Thursday, November 08, 2018

The Collapse IX: Taxes

25 June 20XX

My Dear Lucilius:

I am grateful that the honey arrived. It is from last year's harvest, but should be good none the less. I hope you enjoy it in lieu of sugar (which, at least up here, is harder and harder to come by).

Finances. Yes, they have been a struggle for me as well. I did not intend to live on an essentially fixed income so much sooner than I did, but life often does not work out like we had intended. And even though I – we, from what I gather from as well – are on an effectively fixed income, the taxes come due none the less.

Much like you, I had a variety of taxes to consider: property taxes, state taxes, federal taxes. But events have served to effectively force my plan into place.

Sadly, I am still too young to “claim” my Social Security payments and my other investment savings are some years away from being accessible without penalty, I was left with the specter of having to either find something to do or live off of what I had. I had the money from the sale of the home and whatever I had in the bank at the time.

I had done some tax calculations prior to relocating – my wife and I had talked about it at some length – and found that for here, an income of $6,000 a year would keep us completely tax free. So that has become my maximum allowable income.

About half of that amount comes from residual on investments and savings. That is enough to pay for property taxes and utilities (electricity to supplement the solar and the water district in which I live).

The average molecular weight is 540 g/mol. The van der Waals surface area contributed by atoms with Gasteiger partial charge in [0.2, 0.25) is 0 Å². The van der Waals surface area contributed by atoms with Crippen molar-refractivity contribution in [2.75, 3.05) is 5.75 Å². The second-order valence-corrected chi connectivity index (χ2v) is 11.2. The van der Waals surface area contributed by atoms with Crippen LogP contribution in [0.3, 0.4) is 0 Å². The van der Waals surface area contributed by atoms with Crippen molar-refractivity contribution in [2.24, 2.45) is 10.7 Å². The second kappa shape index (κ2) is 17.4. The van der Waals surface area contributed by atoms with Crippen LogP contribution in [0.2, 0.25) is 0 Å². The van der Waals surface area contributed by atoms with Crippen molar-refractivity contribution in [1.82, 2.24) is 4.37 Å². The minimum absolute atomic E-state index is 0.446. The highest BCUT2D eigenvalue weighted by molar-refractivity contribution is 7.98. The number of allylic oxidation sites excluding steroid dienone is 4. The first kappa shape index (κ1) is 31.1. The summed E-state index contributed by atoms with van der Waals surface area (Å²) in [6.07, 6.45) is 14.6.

Anything above that has come from a variety of sources. Since moving I have taken the odd day job – work at a ranch nearby or washing dishes for a catering event (both of which, I might add, have largely dried up) - and at the current rate of minimum wage, that is about 30 days of work. Some of it is under the table but I always report it – the last thing in the world I need now is a curious tax agent wandering through my life. And in fact, my first year here, I had no job at all. A year on $3,000 makes for a very lean go of things – after the above expenses, that left about $100 a month for everything else.

But truly, I have had no reason to complain. Even through that very lean year, my needs were met – as I mentioned earlier, you can by a great deal of oatmeal and fishing here is the cost of a license. And my interest in my garden has become more than just a hobby at this point.

That said, I am doubtful that I will ever reach the point of being able to access Social Security (as events now convince me we are closer than ever to never seeing it again). I have not fully decided to pull out my other investments at penalty (as you know, those penalties are quite steep now – almost confiscatory in nature). So I continue to live a frugal life and take the money when I can get it.

Have no worries about me, Lucilius. It is a frugal life that might be devoid of many of the “luxuries” others have, but I rest easy in knowing my little is very uninteresting to almost any one – and I am not funding the very government that so often seems to be trying to cause me grief.

Your Obedient Servant, Seneca

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